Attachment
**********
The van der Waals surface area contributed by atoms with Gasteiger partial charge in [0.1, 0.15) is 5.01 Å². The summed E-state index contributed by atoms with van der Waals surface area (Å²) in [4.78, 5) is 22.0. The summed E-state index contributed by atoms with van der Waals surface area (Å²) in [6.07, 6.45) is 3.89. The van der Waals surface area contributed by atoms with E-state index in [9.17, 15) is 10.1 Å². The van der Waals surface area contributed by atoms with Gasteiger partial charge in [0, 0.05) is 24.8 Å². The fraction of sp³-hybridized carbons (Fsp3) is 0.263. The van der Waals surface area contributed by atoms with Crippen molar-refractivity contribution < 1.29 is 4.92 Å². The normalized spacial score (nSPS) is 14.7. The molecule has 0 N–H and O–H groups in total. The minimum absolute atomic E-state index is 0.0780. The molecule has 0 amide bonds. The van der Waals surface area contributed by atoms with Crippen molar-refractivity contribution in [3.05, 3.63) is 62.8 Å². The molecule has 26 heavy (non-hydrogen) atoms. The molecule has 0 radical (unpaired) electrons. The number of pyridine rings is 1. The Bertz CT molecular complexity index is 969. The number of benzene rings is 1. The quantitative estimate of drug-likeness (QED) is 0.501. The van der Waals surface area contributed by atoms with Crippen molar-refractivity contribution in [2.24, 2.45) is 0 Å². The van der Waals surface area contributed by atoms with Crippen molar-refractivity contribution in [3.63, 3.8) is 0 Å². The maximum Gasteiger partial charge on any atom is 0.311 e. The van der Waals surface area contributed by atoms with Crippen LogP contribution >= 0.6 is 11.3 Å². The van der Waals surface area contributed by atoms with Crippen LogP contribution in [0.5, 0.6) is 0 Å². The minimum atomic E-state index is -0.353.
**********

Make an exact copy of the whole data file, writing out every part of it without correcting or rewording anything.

The van der Waals surface area contributed by atoms with Gasteiger partial charge in [0.1, 0.15) is 5.01 Å². The summed E-state index contributed by atoms with van der Waals surface area (Å²) in [4.78, 5) is 22.0. The summed E-state index contributed by atoms with van der Waals surface area (Å²) in [6.07, 6.45) is 3.89. The van der Waals surface area contributed by atoms with E-state index in [9.17, 15) is 10.1 Å². The van der Waals surface area contributed by atoms with Gasteiger partial charge in [0, 0.05) is 24.8 Å². The fraction of sp³-hybridized carbons (Fsp3) is 0.263. The van der Waals surface area contributed by atoms with Crippen molar-refractivity contribution < 1.29 is 4.92 Å². The normalized spacial score (nSPS) is 14.7. The molecule has 0 N–H and O–H groups in total. The minimum absolute atomic E-state index is 0.0780. The molecule has 0 amide bonds. The van der Waals surface area contributed by atoms with Crippen molar-refractivity contribution in [3.05, 3.63) is 62.8 Å². The molecule has 26 heavy (non-hydrogen) atoms. The molecule has 0 radical (unpaired) electrons. The number of pyridine rings is 1. The Bertz CT molecular complexity index is 969. The number of benzene rings is 1. The quantitative estimate of drug-likeness (QED) is 0.501. The van der Waals surface area contributed by atoms with Crippen molar-refractivity contribution in [2.24, 2.45) is 0 Å². The van der Waals surface area contributed by atoms with Crippen molar-refractivity contribution in [3.63, 3.8) is 0 Å². The maximum Gasteiger partial charge on any atom is 0.311 e. The van der Waals surface area contributed by atoms with Crippen LogP contribution >= 0.6 is 11.3 Å². The van der Waals surface area contributed by atoms with Crippen LogP contribution in [0.5, 0.6) is 0 Å². The minimum atomic E-state index is -0.353.